Architects and lab planners often bear the burden of decisions and details that aren’t their responsibility to begin with. There are many parties involved in the planning process, so as the gatekeeper, this extra demand often leaves them feeling overextended. This can interfere with the main goal of finding the best possible solution for the customers’ needs. A stronger understanding of specific roles in the lab planning process will put architects and lab planners in a better position to minimize this excess weight. Below is a summary of a few roles and what to expect from each.
In accordance with both national and local safety laws, it’s the customer's responsibility to hire or appoint a current qualified employee as safety officer in their own capacity, in order to perform two mandatory tasks. First, conduct a risk assessment to establish the product needs based on the customer’s application. This is to ensure a safe environment within the applicable standards. Second, develop a comprehensive chemical hygiene plan based on their risk assessment. This presents an opportunity for the lab planner to highlight their knowledge of the process itself, rather than just advising customers on the safest solution. When the customer is able to find a certified safety professional to determine design requirements and essential products, lab planners can focus on designing safe and specific solutions for their needs.
The mechanical engineer is responsible for delivering a safe airflow solution based on the criteria lab planners provide – meaning that the better your translation of the risk assessment, the better the outcome. The goal for the lab planner is to convert the criteria’s language so the engineer can easily understand the content. A clear assessment will help engineers deliver details such as the proper duct size and necessary air changes per hour (ACH). In the end, you should have a safe and comprehensive mechanical system for the customer.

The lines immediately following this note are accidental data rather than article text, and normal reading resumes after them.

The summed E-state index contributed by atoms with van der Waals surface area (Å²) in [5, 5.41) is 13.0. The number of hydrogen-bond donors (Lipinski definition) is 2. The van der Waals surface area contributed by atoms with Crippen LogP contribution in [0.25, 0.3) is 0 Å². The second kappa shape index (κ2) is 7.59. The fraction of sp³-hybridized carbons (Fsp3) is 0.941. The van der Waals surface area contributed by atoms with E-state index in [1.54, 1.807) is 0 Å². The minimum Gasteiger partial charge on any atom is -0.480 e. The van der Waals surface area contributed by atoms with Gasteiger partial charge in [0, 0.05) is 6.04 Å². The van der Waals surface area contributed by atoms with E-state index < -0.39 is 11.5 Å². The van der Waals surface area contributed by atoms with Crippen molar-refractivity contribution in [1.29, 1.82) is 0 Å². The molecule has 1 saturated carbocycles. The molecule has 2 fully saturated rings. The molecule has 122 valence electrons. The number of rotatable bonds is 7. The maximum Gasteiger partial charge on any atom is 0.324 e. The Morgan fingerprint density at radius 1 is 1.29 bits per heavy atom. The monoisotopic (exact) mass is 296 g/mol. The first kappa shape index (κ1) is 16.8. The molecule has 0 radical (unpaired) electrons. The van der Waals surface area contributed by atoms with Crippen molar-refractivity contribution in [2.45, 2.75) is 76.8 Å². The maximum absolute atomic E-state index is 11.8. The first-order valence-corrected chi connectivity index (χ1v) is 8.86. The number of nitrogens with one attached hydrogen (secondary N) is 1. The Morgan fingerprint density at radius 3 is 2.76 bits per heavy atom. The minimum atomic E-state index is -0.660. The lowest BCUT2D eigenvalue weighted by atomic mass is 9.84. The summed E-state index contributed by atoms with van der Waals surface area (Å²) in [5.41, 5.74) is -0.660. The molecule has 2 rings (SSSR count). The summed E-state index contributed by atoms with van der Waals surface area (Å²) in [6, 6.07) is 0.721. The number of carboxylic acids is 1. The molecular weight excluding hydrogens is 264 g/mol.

Choosing the right manufacturer for the job is another task that falls on the lab planner’s shoulders, so it’s in their best interest to be thorough when selecting a candidate. Manufacturers directly impact how demanding the process becomes for lab planners, depending on their level of experience working on lab projects. The more knowledge the manufacturer can provide about their products, the better. This knowledge can then be used to prepare and justify the proposal and to answer any specific questions the customer may have.
Some things to expect from the manufacturer include: knowledge of product options, static pressure loss, CFM values associated with specific face velocities for their products and the necessary context to help the mechanical engineer to inform a safe mechanical design solution. What the manufacturer will not provide are the specifications on which products are safe for this lab. Why? As stated above, national and local safety laws specify that the customer is to hire a safety officer, and that person is responsible for telling the lab planner which products to ask their manufacturer about. Again streamlining the lab planning process all comes down to a better understanding of the whos, whats, wheres and whys of the lab planning process.
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